NFED Special Interest

Dressage – why?? by Fiona Macdonald
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The purpose of this article is as an introduction to dressage – how to start, how to improve and ultimately how to succeed. I started in pure dressage some twenty years ago when I decided eventing was not for me, and was lucky enough to purchase a lovely schoolmaster from Germany (at a time when this wasn’t so fashionable so he was reasonably priced) – I owe that horse so much – what a patient teacher he was and we had a lot of fun together. Since then I have trained various horses of my own (and of other people’s) to fairly high levels, but have never lost the basic enjoyment of a horse trying hard for me and enjoying his job.

One of the most important aspects of dressage is that, unlike sports such as showjumping where it is very clear to the rider when a mistake has been made – either a fence falls or the horse stops or runs out – dressage is by its nature more subjective – what the judge sees is what will determine your success, and how many of us have complained about the visual prowess of a judge or their mental state at the time of our test?

Here are a few hints and tips that I have collected over the years since I made the transition from eventing to dressage (too many falls from too many horses – I still fall off now but usually not at such high speed!!):-

    • Dressage is for any horse and any rider. You do not need an expensive warmblood to succeed, nor do you need to be very tall, slim with legs that go all the way up to your armpits! There are plenty of examples of horses of all shapes and origins doing well in the sport, and riders come in all shapes and sizes. What makes a dressage horse? – a horse which has reasonable paces, is sound and has a trainable attitude.
    • For the rider, the most important features are the ability to seek and take help and instruction, whether it is from an instructor or even a friend with the ability to be ‘eyes on the ground’ (or most valuable, a patient schoolmaster who will only perform the movements if you ask properly! However, these equine jewels are rare.)
    • Use of a video camera if possible (very useful to have your tests filmed – it can be a humbling experience and I certainly don’t complain about visually impaired judges since I started using one) – if you have no-one to film you while you are schooling at home, simply set the camcorder up on a tripod in the corner of your school and let it run during your training session – then you can at least see part of your work-out and more importantly what you felt and what it will look like to a judge. Film your lessons.
    • Install a mirror if you can in your schooling area. It need not be expensive – I have one which I made from an ordinary household mirror, backed with marine plywood, and I have used this (and moved it around the country) for the last 10 years. Just one quick glance in the mirror can tell you so much about your position and the horse’s.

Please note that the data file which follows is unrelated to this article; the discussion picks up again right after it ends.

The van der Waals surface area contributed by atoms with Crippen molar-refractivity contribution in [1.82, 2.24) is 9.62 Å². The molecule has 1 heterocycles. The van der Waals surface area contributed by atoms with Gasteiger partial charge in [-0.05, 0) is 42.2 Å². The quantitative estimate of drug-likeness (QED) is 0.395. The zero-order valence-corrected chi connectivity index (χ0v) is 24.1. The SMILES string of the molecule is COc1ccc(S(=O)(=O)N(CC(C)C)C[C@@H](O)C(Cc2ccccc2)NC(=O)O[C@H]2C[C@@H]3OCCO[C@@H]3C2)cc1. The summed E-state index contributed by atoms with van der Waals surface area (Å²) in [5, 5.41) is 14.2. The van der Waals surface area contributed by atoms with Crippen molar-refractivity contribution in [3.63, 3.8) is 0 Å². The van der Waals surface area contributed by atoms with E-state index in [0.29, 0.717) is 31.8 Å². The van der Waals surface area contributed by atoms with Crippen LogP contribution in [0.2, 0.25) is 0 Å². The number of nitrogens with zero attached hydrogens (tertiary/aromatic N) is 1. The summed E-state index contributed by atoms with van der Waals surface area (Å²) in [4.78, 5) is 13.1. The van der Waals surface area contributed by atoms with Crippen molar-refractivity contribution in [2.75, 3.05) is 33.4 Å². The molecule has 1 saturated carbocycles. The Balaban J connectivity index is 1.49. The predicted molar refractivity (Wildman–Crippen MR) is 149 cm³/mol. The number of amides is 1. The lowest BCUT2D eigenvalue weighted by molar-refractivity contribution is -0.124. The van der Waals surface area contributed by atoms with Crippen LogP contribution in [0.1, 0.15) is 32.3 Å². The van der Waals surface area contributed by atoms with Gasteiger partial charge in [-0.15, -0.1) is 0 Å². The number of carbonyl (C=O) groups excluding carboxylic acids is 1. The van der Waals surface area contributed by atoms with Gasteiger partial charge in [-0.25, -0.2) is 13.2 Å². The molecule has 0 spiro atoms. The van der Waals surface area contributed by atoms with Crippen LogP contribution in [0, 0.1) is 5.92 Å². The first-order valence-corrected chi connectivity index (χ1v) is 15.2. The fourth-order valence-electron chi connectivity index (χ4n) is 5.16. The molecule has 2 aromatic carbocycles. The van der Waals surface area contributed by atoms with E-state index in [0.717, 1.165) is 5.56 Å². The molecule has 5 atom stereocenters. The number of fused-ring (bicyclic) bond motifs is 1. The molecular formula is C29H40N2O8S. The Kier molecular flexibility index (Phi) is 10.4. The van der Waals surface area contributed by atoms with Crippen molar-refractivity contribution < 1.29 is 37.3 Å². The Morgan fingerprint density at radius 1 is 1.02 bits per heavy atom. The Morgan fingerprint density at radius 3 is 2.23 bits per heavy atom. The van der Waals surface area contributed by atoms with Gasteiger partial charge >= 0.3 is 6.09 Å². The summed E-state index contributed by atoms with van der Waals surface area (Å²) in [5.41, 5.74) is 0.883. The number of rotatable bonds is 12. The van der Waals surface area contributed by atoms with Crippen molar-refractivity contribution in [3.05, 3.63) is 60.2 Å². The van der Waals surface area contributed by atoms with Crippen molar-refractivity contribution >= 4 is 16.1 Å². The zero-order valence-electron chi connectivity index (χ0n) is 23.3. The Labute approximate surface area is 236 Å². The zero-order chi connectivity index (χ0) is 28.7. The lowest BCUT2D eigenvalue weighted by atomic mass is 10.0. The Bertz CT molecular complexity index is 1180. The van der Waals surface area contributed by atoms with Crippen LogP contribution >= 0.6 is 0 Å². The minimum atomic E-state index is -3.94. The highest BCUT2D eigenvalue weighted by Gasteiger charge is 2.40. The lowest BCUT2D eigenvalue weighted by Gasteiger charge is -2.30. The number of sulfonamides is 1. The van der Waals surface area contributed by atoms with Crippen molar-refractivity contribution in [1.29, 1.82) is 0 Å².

• Practise, practise and practise – your horse must have the opportunity to develop the muscles to carry out the required movements with ease (and so must you). One of the often quoted questions is – ‘does your horse not get bored with being schooled so often?’. The answer – if a horse is moving comfortably, and not being worked to the point of muscle fatigue and consequent pain, why should it be bored? If the rider isn’t bored, and at least in theory the rider should have a higher IQ than the horse (sometimes I wonder….) then why should the horse be bored? It is out of the stable, in the fresh air, exercising – probably much nicer surroundings than a gym – and hopefully having praise as well.
    • But if you practise tests too much, won’t the horse learn them and then anticipate? Well, one of the purposes of schooling is to train the horse to wait for the aid – in a test you set up the movement, and the horse must learn to wait for the aid before he/she executes the movement. Therefore practising a test to practise this aspect of test riding should not cause a problem ‘on the day’ – in fact it can often be very illuminating to ride a test at home as though you were in the competition arena, without stopping and trying again if you get a movement wrong. Combined with eyes on the ground, a mirror or the video camera it can be very revealing, and it is surely far better to make the inevitable mistakes at home away from public eyes. However, as with everything, keep it in moderation. Test riding can be surprisingly tiring, especially for young horses.
    • And, finally, remember the aim of the sport is to produce a ‘happy athlete’. There are no shortcuts.
    • Remember the 4 ‘C’s –

      1. Clarity – of your aids to your horse (it is your fault if your horse is confused!!) and of your purpose in schooling/training/competing

      2. Consistency –again of your aids

      3. Calmness – when things go wrong, as they inevitably will

      4. Competitions – no better forum to establish progress – we can all be World Champions at home!!

The next article will deal with how to start – I will build up from the real basics – so often talked about but not so often practised. These basics can be applied to any discipline since the whole purpose of dressage training/ schooling/ flatwork (three names for the same basics) is to make your horse or pony more obedient and more supple and hence able to find its particular job easier and hence much more pleasant to ride.

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